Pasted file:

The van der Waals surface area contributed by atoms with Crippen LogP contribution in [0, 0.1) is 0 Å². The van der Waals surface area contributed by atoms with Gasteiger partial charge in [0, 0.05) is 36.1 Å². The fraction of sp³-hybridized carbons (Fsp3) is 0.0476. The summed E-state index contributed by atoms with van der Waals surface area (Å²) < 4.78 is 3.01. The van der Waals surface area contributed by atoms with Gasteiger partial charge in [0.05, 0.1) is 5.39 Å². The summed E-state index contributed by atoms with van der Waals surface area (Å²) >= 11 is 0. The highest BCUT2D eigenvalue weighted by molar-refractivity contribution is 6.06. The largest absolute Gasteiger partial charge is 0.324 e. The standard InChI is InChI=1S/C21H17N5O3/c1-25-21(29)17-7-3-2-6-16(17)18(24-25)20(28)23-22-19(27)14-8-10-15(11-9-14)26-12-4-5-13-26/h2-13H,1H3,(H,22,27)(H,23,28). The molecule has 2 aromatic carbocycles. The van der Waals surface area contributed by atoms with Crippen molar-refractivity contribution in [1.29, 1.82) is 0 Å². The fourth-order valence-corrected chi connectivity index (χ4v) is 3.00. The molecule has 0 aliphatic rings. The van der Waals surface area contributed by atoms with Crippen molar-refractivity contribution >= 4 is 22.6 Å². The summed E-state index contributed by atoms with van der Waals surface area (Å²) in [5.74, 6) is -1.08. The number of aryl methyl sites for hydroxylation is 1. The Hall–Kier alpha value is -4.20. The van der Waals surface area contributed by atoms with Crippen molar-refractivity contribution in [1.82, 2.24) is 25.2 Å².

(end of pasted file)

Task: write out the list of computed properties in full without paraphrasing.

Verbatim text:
The van der Waals surface area contributed by atoms with Crippen LogP contribution in [0, 0.1) is 0 Å². The van der Waals surface area contributed by atoms with Gasteiger partial charge in [0, 0.05) is 36.1 Å². The fraction of sp³-hybridized carbons (Fsp3) is 0.0476. The summed E-state index contributed by atoms with van der Waals surface area (Å²) < 4.78 is 3.01. The van der Waals surface area contributed by atoms with Gasteiger partial charge in [0.05, 0.1) is 5.39 Å². The summed E-state index contributed by atoms with van der Waals surface area (Å²) >= 11 is 0. The highest BCUT2D eigenvalue weighted by molar-refractivity contribution is 6.06. The largest absolute Gasteiger partial charge is 0.324 e. The standard InChI is InChI=1S/C21H17N5O3/c1-25-21(29)17-7-3-2-6-16(17)18(24-25)20(28)23-22-19(27)14-8-10-15(11-9-14)26-12-4-5-13-26/h2-13H,1H3,(H,22,27)(H,23,28). The molecule has 2 aromatic carbocycles. The van der Waals surface area contributed by atoms with Crippen molar-refractivity contribution in [1.29, 1.82) is 0 Å². The fourth-order valence-corrected chi connectivity index (χ4v) is 3.00. The molecule has 0 aliphatic rings. The van der Waals surface area contributed by atoms with Crippen molar-refractivity contribution >= 4 is 22.6 Å². The summed E-state index contributed by atoms with van der Waals surface area (Å²) in [5.74, 6) is -1.08. The number of aryl methyl sites for hydroxylation is 1. The Hall–Kier alpha value is -4.20. The van der Waals surface area contributed by atoms with Crippen molar-refractivity contribution in [1.82, 2.24) is 25.2 Å².